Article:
Author(s): Casey Grant. Published on March 1, 2019.

Tip of the Spear

Old challenges, new challenges, and life on the leading edge of fire protection research

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In our evolving world, fire hazards are in constant flux. New technologies promise incredible opportunity, but can also pose significant danger if they aren’t integrated smartly and safely. In other cases, it’s problematic older approaches that keep safety researchers busy, problems we thought we had already solved. In both cases, we must rise to meet the challenge.

The dramatic proliferation of electrical energy storage systems (ESS) is a perfect example of the push and pull between innovation and the need to better understand the consequences. Renewable energy sources like solar, wind, and geothermal are critical to sustainably satisfying the world’s increasing energy demands. But because of the fickle nature of these natural energy sources, the power generated must often be harnessed when it’s available and stored for later use. Due to this need and cost and efficiency advantages, ESS, most using lithium-ion battery technologies, are now being proposed everywhere, including systems as large as shipping containers, sometimes proposed on upper floors of tall buildings in dense metropolitan areas. When built intelligently, ESS units don’t burn often, but when they do the results can be dramatic.

The research community is now aggressively trying to learn more to tackle ESS fire protection concerns. Researchers face fundamental questions: What are the proper built-in fire protection measures for ESS? What specific tactical approaches should be taken by emergency responders who handle damaged units with stranded electrical energy? The Fire Protection Research Foundation is working to answer these questions and more through full-scale testing with our research partners.

While the emergence of ESS is a great example of why researchers must stay on the ball as old technologies give way to the new, increasingly it’s not just innovation that brings fire protection challenges, but the need to fix or replace past inventions and approaches that have recently been discovered to have unintentional and unacceptable drawbacks. Take, for instance, the refrigeration industry, which in the next few years must comply with a global decree to ban widely used refrigerants—the substances in a freezer, air-conditioning unit, and other applications that circulate and keep things cool. Traditional refrigerants have been found to have a deleterious environmental impact: in this case, substantial greenhouse warming effects. The new refrigerant replacements being developed are all at least partially flammable, leading fire protection professionals to ask key questions about what new safety measures need to be put in place to ensure they are safe for consumers, installers, maintainers, and workers. The Foundation recently funded and published a report analyzing the fire hazard of propane refrigerants in commercial and retail kitchen settings.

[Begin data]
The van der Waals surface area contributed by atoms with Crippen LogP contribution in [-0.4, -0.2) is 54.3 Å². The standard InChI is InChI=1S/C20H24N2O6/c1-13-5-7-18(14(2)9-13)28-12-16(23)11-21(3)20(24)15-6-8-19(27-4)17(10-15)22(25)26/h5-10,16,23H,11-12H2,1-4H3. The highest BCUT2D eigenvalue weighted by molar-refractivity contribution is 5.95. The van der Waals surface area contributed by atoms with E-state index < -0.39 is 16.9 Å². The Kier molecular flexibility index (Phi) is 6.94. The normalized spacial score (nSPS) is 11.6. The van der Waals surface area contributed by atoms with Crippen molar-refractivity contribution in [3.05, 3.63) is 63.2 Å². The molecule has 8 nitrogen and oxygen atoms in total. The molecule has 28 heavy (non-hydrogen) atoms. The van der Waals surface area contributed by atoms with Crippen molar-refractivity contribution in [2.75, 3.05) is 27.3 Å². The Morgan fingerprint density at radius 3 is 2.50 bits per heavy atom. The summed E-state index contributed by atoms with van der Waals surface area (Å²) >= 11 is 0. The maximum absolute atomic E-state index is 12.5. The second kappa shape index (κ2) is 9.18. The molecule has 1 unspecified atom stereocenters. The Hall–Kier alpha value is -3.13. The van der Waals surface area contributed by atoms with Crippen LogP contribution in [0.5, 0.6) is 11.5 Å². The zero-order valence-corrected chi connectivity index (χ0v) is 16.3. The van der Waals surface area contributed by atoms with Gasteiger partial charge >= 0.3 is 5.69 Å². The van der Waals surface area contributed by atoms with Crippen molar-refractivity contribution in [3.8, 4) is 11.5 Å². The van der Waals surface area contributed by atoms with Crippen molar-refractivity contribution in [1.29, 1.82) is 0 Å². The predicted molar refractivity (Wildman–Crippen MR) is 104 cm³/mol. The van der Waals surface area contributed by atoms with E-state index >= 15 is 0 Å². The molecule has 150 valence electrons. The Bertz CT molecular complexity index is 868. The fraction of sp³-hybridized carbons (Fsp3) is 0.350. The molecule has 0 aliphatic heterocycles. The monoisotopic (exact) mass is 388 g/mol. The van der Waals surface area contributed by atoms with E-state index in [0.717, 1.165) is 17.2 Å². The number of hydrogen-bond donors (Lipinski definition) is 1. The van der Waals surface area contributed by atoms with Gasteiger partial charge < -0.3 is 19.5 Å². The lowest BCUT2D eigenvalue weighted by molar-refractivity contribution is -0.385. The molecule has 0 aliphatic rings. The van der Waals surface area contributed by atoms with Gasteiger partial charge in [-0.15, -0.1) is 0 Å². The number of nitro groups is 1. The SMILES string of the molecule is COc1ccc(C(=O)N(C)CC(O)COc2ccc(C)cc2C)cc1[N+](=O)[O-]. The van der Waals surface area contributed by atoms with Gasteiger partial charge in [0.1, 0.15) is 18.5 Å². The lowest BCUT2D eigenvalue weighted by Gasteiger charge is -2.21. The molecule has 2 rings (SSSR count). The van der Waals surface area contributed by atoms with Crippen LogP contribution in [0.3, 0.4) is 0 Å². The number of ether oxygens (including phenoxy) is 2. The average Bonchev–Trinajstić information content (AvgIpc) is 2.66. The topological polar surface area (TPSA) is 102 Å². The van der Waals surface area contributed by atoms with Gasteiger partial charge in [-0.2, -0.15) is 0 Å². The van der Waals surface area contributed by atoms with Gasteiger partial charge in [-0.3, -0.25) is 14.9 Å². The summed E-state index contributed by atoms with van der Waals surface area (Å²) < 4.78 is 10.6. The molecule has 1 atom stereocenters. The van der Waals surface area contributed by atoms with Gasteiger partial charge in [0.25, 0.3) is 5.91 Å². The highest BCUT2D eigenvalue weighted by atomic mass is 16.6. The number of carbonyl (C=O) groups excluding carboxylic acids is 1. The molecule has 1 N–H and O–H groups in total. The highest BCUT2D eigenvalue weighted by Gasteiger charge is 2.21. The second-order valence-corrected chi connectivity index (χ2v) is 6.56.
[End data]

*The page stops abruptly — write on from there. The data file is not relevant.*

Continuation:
What other chemicals or materials developed decades ago will we soon discover need to be replaced? What unforeseen issues will arise from potential replacements? What substances are we developing today that will be found years from now to be toxic or have some other unacceptable quality?

Researchers are diligently working on both ends of that spectrum in a quest to solve existing societal problems or to make our lives easier. As this process plays out, fire protection researchers need to remain vigilant in working to address both new challenges and old to learn how they might impact fire safety, and how to best incorporate them into our evolving world without jeopardizing the safety of the society they were developed to help. ESS and refrigerants are just two of many of the support systems that fit this description. I’m sure we’ll be having similar discussions about yet unknown issues well into the future, and fire protection researchers will be ready to address those, too.

CASEY GRANT is executive director of the Fire Protection Research Foundation. Top Illustration: Michael Hoeweler